Former British Prime Minister Margaret Thatcher’s funeral, which will be held in London’s St. Paul Cathedral next Wednesday, will include a phalanx of heavy security, as well as about 2,500 invited guests from more than 200 countries.

A press release from Downing Street indicated that all surviving members of Thatcher’s various 1979-1990 cabinets, including Lord Tebbit and Lord Parkinson, will be on hand, as will other heavyweights of late 20th century UK politics, such as former Prime Ministers John Major, Tony Blair and Gordon Brown and current PM David Cameron and Deputy PM Nick Clegg. The opposition leader, Labour Party chief Ed Miliband, was also invited.

But Labour Party stalwart Lord Kinnock, who lost the 1987 election to Thatcher, said he will not appear at her funeral, citing another funeral he has to attend.

But some of the invitees are rather surprising. For example, former Conservative Minister Michael Heseltine, a man who not only frequently clashed with Thatcher and criticized her policies, but was largely responsible for ultimately toppling her from power in 1990.

Even Sir Geoffrey Howe, Thatcher’s longest-serving former Cabinet minister who delivered a bitterly critical diatribe against her when he resigned, will attend.

Another controversial guest will be writer Jeffrey Archer, the former deputy chairman of the Conservative Party, who has been involved in a number of embarrassing financial scandals over the decades and even served a prison term for perjury in the early 2000s.

Queen Elizabeth II and her husband, Prince Phillip, will also attend, marking the first time that the queen will appear at a funeral for a British politician since 1965, when Winston Churchill died.

With respect to the European continent, invitations have been sent (or shortly will be) to former French President Jacques Chirac (who clashed repeatedly with Thatcher over the issue of European integration), as well as the current president of France, Francois Hollande, and German Chancellor Angela Merkel.

Some of Thatcher’s prominent global peers are simply too old and frail to make the journey to London. These include former Soviet leader Mikhail Gorbachev (now 82) and former U.S. first lady Nancy Reagan (now 91).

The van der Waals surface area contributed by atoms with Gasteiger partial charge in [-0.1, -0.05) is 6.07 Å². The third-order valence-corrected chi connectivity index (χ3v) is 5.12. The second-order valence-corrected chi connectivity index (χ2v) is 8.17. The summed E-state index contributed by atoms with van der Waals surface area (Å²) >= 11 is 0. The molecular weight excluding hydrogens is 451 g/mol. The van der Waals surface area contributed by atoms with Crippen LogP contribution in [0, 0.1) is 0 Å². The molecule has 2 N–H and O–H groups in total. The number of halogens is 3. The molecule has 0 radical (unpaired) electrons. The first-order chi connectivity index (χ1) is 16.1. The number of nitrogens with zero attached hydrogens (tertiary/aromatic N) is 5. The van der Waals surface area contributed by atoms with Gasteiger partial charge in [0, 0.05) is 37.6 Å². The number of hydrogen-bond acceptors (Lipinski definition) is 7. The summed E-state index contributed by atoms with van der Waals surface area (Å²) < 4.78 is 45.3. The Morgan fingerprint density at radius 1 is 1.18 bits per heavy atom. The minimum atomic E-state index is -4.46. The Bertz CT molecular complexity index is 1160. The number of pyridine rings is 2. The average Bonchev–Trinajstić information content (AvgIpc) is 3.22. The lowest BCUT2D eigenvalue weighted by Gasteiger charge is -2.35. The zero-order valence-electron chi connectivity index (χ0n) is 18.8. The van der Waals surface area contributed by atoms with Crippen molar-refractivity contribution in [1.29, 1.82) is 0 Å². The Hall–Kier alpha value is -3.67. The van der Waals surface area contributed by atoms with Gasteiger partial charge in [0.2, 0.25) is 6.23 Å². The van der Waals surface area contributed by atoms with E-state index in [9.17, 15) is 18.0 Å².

The BBC reported that a representative of the Reagan family will attend the funeral.

Of course, Thatcher’s old friends like U.S. President Ronald Reagan and Indian Prime Minister Indira Gandhi have long since passed away.

Former U.S. Presidents Jimmy Carter, Bill Clinton, George H. W. Bush and George W. Bush were also invited -- it is unclear if they will make the trip or not.

Former U.S. Secretary of State Hilary Clinton and European Commission President Jose Manuel Barroso were also sent invitations. A representative of former South African President Nelson Mandela is also expected to attend.

Other foreign guests will include Canada’s Prime Minister Stephen Harper, former Canadian PM Brian Mulroney, ex-South African President F.W. de Klerk and former Prime Minister Mahathir Mohamad of Malaysia.

Not surprisingly, the president of Argentina, Cristina Fernandez de Kirchner, was not invited -- quite apropos given the war over the Falkland Islands that Thatcher launched (and won) more than 30 years ago.

From the world of media and entertainment, the funeral will include radio and TV personality and icon Sir Terry Wogan, an old friend of Thatcher, as well as author Frederick Forsyth, perhaps best known for writing thrillers like "Day of the Jackal" and "The Odessa Files," BBC television star Jeremy Clarkson, singer Dame Shirley Bassey and famed composer Lord Lloyd Webber.